By Maria Galvan, Senior Risk Manager
The Child Abuse and Neglect Reporting Act, or CANRA, (California Penal Code, Sections 11164-11174.3) requires employees who may have direct contact with or supervision of children (under the age of 18) in the course of their professional duties to report known or suspected child abuse or neglect. Child Abuse and/or Child Neglect can include any of the following:
- A physical injury inflicted on a child by another person other than by accidental means.
- The sexual abuse, assault, or exploitation of a child.
- The negligent treatment or maltreatment of a child by a person responsible for the child’s welfare under circumstances indicating harm or threatened harm to the child’s health or welfare. This is whether the harm or threatened harm is from acts or omissions on the part of the responsible person.
- The willful harming or endangerment of the person or health of a child, any cruel or inhumane corporal punishment or any injury resulting in a traumatic condition.
Failure to fully comply with CANRA reporting requirements subjects a mandated reporter to criminal and civil penalties.
Effective January 1, 2021, AB 1963 adds the following positions and training requirements to the current California Penal Code list of mandated reporters for businesses with five or more employees that employ minors:
(48) A human resource employee of a business subject to Part 2.8 (commencing with Section 12900) of Division 3 of Title 2 of the Government Code that employs minors. For purposes of this section, a “human resource employee” is the employee or employees designated by the employer to accept any complaints of misconduct as required by Chapter 6 (commencing with Section 12940) of Part 2.8 of Division 3 of Title 2 of the Government Code.
(49) An adult person whose duties require direct contact with and supervision of minors in the performance of the minors’ duties in the workplace of a business subject to Part 2.8 (commencing with Section 12900) of Division 3 of Title 2 of the Government Code is a mandated reporter of sexual abuse, as defined in Section 11165.1. Nothing in this paragraph shall be construed to modify or limit the person’s duty to report known or suspected child abuse or neglect when the person is acting in some other capacity that would otherwise make the person a mandated reporter.
Employers subject to paragraphs (48) and (49) of subdivision (a) shall provide their employees who are mandated reporters with training in the duties imposed by this article. This training shall include training in child abuse and neglect identification and training in child abuse and neglect reporting. The training requirement may be met by completing the general online training for mandated reporters offered by the Office of Child Abuse Prevention in the State Department of Social Services.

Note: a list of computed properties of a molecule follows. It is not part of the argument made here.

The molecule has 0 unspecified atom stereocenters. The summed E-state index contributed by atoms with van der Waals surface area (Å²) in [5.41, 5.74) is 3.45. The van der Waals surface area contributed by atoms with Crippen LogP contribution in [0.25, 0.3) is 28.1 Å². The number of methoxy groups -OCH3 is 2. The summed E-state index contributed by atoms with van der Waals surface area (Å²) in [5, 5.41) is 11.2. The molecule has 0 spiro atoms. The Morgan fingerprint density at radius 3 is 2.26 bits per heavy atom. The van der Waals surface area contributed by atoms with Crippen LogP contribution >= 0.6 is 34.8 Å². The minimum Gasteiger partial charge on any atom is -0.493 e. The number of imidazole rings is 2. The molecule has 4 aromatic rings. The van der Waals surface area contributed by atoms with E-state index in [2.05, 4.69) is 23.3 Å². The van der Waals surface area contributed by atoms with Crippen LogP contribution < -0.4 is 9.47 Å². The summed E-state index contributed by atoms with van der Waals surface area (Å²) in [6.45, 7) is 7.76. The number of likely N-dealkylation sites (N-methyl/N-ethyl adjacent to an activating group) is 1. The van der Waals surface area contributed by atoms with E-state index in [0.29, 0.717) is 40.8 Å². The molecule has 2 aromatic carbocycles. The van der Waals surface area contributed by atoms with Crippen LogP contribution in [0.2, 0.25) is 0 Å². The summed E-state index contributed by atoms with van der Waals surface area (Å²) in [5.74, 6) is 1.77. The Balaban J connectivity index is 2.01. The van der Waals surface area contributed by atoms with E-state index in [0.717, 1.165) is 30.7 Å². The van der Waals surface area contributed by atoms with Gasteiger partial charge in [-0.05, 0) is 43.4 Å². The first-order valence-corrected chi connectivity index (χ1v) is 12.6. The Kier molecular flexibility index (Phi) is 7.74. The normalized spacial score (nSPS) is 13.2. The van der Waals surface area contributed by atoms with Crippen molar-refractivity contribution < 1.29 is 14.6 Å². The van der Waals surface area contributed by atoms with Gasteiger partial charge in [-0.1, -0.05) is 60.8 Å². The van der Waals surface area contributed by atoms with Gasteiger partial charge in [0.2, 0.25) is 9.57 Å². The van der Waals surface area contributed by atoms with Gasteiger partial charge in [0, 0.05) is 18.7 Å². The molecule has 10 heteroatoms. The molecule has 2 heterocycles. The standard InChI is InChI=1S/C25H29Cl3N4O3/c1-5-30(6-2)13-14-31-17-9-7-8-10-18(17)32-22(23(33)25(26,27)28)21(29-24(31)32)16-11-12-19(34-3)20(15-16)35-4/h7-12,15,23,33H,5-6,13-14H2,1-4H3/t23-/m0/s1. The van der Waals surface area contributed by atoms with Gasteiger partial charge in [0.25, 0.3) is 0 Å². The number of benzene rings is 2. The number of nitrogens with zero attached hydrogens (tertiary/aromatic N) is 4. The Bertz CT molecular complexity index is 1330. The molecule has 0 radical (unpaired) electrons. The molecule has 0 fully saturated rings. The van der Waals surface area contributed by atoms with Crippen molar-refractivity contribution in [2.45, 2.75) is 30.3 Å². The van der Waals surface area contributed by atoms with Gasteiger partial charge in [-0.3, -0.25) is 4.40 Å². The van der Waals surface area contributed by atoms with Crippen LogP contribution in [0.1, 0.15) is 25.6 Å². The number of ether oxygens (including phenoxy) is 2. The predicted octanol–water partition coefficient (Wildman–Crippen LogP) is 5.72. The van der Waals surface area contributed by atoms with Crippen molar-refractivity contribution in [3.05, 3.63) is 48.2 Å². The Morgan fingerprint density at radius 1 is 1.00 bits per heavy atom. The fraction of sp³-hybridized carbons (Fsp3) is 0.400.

A complete list of positions defined as mandated reporters is provided in California Penal Code, Section 11165.7(a). As of December 2020, the list had not been updated to reflect the positions added under AB 1963. Along with the addition of these positions to the list, most agencies have other classifications meeting the definition of a mandated reporter, such as police and fire, code enforcement, childcare, parks and recreation, and senior center personnel. Thoroughly reviewing the list of positions and identifying your agency’s mandated reporters is advised. Employers must provide mandated reporters with a statement informing them of their obligations under the law (Penal Code §§ 11165.7, subdivision (c)(1); 11166.5, subdivision (a)).
Based on the face of the statute, the language may be perceived as ambiguous, and thus, interpretations may vary. As a best risk management practice, and to seek to ensure that employees understand their responsibilities under the law, the California Joint Powers Insurance Authority (California JPIA) recommends that all designated mandated reporters receive training in child abuse and neglect identification and reporting.
Free mandated reporter training for general, childcare, law enforcement, and volunteers is available through the Child Abuse Mandated Reporter Training Project , funded by the California Department of Social Services and Office of Child Abuse Prevention. The California JPIA also offers instructor-led mandated reporter training.
The California JPIA is committed to assisting public agencies and employees in following the requirements and understanding responsibilities under the law. Mandated Child Abuse and Neglect Reporting and Mandated Elder and Dependent Adult Abuse and Neglect Reporting policy templates are available in the Resource Library. The policy templates are intended to identify employees who are required to report child, elder, or dependent adult abuse under the law, set forth the timeline and procedures for making reports, identify safeguards for reporting parties, identify penalties for failing to comply with reporting obligations, and establish additional obligations of the member and its employees and volunteers.
Providing innovative risk management solutions for its public agency partners for more than 40 years, the California Joint Powers Insurance Authority (California JPIA) is one of the largest municipal self-insurance pools in the state, with more than 120 member cities and other governmental agencies. Members actively participate in shaping the organization to provide important coverage for their operations. The California JPIA provides innovative risk management solutions through a comprehensive portfolio of programs and services, including liability, workers’ compensation, pollution, property, and earthquake coverage, as well as extensive risk management training and loss control services.